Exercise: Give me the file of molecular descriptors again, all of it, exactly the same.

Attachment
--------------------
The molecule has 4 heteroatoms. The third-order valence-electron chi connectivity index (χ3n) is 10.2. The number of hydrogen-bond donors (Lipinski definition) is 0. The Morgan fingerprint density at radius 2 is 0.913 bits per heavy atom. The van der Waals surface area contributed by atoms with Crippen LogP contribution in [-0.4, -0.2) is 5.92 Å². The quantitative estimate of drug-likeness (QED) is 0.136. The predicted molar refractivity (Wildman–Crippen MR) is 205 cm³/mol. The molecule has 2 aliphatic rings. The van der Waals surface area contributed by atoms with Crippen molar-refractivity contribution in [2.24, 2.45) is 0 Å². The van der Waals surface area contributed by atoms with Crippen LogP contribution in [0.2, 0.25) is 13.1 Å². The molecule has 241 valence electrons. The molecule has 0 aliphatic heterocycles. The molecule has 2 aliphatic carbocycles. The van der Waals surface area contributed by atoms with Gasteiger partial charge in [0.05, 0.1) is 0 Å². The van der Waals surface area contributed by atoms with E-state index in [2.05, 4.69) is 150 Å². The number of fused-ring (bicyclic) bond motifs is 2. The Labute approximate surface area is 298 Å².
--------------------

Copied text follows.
The molecule has 4 heteroatoms. The third-order valence-electron chi connectivity index (χ3n) is 10.2. The number of hydrogen-bond donors (Lipinski definition) is 0. The Morgan fingerprint density at radius 2 is 0.913 bits per heavy atom. The van der Waals surface area contributed by atoms with Crippen LogP contribution in [-0.4, -0.2) is 5.92 Å². The quantitative estimate of drug-likeness (QED) is 0.136. The predicted molar refractivity (Wildman–Crippen MR) is 205 cm³/mol. The molecule has 2 aliphatic rings. The van der Waals surface area contributed by atoms with Crippen molar-refractivity contribution in [2.24, 2.45) is 0 Å². The van der Waals surface area contributed by atoms with Crippen LogP contribution in [0.2, 0.25) is 13.1 Å². The molecule has 241 valence electrons. The molecule has 0 aliphatic heterocycles. The molecule has 2 aliphatic carbocycles. The van der Waals surface area contributed by atoms with Gasteiger partial charge in [0.05, 0.1) is 0 Å². The van der Waals surface area contributed by atoms with E-state index in [2.05, 4.69) is 150 Å². The number of fused-ring (bicyclic) bond motifs is 2. The Labute approximate surface area is 298 Å².